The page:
A walk through the loves and lives of the Masanis

Rasheeda Bhagat | Updated on November 14, 2017 Published on March 25, 2012


The best part of Zareer Masani's memoir, And All is Said, on his late parents – Minoo Masani and Shakuntala – is the candour with which he tells the story of their tempestuous lives.

Minoo Masani's escapades with various women are described in detail, as also the very colourful life his mother had led, with several interesting relationships.

The most interesting one is, of course, her friendship with J.R.D Tata, and one wishes there were more details! In his long and eventful political career, Masani had several important postings, and when the author was only six months old, his father got a one-year diplomatic posting to Rio de Janerio.

After making an important contribution as Member, Constituent Assembly, Masani dropped out of politics in a year “disillusioned with the pro-Soviet and statist slant Prime Minister Nehru was giving the county”, and was posted as India's first Ambassador to South America.

After returning from Brazil, Masani joined the Tatas once again and became the chef de cabinet to the Chairman J.R.D Tata. Jeh (half French) and Thelly (his half-English wife) were childless, and for some years the author became their semi-adoptive child, spending many happy Sunday mornings with

“Uncle Jeh in this workshop, while he mended cuckoo clocks and various other mechanical gadgets. His marriage was unhappy, he was notoriously unfaithful and his wife obsessively jealous. His French accent and Gallic charm made him irresistible to the ladies and a succession of pretty women flitted in and out of his long life. One of them, I later discovered, was my mother. They golfed together and he took her for long evening drives. She later told me that their relationship had been serious enough for them to discuss marriage, but such plans had floundered on their reluctance to destroy Thelly's fragile sanity. They remained flirtatious friends till Jeh's death in the 1990s.”

But then if she flirted with several men, Minoo Masani was her match. His first wife was an Englishwoman, who he lost to another man. He himself, the author tells us, “was irresistible to women for most of his long life. He was tall, with an agile, lean physique; he had strong features – a wide brow, a bow-shaped sensuous mouth, an aquiline Parsi nose, a square jaw and a firm, dimpled chin”.

The account of Minoo Masani's second marriage is replete with anecdotes of a hilarious, triangular relationship he got involved in, complete with court cases. He met Shakuntala, who eloped to Bombay to get away from the clutches of her tyrannical father, and was immediately attracted to the “fresh, innocent and very pretty” young woman, and found her a job in the Free Press Journal.

Zareer Masani, who admits being much closer to his mother than father, has sketched a much more evocative portrait of her. The book begins on a poignant note — the son returning to India with his mother's ashes in a black box that weighs barely a kg.

“In life, she travelled anything but light”, he notes, adding that as her summer migrations to London grew longer with advancing years, her baggage got heavier despite airline restrictions. But she could charm her way with her excess baggage and even get free first class upgrades!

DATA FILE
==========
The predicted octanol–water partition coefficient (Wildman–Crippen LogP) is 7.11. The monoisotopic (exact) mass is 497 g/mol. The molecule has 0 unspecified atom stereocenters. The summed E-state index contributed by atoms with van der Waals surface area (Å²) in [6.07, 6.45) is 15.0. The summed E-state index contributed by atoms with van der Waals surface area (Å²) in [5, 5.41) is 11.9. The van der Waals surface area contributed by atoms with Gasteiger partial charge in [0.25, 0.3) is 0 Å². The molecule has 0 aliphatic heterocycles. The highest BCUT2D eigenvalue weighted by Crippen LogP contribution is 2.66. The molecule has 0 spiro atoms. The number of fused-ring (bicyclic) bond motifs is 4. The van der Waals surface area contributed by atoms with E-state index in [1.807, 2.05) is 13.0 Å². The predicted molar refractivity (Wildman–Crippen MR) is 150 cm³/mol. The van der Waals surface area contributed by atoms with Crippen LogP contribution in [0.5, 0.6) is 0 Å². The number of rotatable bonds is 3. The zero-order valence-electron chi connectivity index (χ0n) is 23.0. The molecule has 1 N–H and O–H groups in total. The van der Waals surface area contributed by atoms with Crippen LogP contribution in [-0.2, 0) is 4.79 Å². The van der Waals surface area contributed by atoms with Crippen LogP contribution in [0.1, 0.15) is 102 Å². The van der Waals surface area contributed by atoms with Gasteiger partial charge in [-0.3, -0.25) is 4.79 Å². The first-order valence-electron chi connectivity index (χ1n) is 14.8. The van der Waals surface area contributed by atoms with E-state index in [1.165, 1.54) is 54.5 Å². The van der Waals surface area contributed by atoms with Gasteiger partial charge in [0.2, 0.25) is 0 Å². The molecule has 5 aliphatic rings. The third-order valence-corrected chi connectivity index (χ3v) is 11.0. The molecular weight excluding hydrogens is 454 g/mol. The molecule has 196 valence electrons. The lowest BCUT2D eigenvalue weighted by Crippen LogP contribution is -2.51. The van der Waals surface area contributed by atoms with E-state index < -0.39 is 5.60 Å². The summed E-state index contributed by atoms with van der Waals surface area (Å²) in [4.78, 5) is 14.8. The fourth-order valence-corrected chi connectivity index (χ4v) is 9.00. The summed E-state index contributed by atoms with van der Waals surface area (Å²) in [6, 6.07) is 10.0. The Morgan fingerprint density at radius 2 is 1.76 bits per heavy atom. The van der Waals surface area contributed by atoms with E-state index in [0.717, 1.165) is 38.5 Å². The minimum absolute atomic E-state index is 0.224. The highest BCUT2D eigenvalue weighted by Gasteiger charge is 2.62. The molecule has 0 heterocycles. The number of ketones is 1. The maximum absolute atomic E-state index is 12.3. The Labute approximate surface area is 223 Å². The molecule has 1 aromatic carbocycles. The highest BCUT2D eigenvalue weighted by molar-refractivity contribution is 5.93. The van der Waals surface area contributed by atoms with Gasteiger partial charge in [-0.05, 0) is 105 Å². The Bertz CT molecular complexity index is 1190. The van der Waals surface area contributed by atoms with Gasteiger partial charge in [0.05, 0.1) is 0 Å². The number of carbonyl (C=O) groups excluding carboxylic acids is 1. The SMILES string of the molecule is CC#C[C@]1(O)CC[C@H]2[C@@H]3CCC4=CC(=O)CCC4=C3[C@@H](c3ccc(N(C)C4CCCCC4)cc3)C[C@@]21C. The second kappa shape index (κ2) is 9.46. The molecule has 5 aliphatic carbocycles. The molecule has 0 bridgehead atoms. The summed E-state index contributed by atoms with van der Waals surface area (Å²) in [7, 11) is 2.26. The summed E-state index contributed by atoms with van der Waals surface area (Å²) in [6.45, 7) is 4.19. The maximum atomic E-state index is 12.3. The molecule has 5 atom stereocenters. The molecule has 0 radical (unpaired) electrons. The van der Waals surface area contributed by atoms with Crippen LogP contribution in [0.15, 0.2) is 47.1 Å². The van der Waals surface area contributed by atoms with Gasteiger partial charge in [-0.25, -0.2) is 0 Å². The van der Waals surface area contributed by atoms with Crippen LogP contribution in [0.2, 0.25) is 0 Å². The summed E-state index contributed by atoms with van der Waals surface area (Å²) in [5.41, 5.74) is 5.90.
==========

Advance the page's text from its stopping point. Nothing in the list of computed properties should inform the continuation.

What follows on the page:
Shakuntala comes through as an attractive, modern, vivacious, smart, intelligent and rebellious woman, who could play on the vulnerabilities of those around her, especially men. After a tempestuous marriage and long separation, the Masanis were divorced in 1989 and she spent the summers with her son, a journalist who had opted to stay in a comparatively more permissive London of the 1970s because of his homosexuality. “She had a natural charm which enabled her to bridge class division. She made friends in the most unexpected places.”

After the funeral in India – a hilarious account of family politics and the pundits and their shenanigans — while going through his mother's belongings, the author finds a huge treasure trove of her letters and diaries and much of the memoir is constructed around those letters, many of them written in fluid and flowing prose.

Political scene

The book also gives us an interesting account of the political scene in India in the 1960s and till the Emergency. The couple had political differences; Minoo Masani broke away from the Congress to form the Swatantra Party, while she remained a Congress loyalist, and their marriage ran into deep trouble. Their very different family backgrounds – he came from a scholarly family which scorned wealth and its attendant comforts.

She was the daughter of Sir J.P.Srivatsava, a British loyalist, and used to a pampered lifestyle. In 1971, Shakuntala joined the Congress and Indira Gandhi swept the elections; among the Opposition stalwarts who fell was Minoo Masani, with the Swatantra Party decimated.

Zareer Masani writes in a simple yet gripping style. It is commendable that he does not shy away from revealing the unpalatable and even salacious bits about his parents' lives. The combination makes the book a compulsive page turner. Khushwant Singh sums it up neatly when he says: “A beautifully written memoir that reads like a novel.”


Published on March 25, 2012

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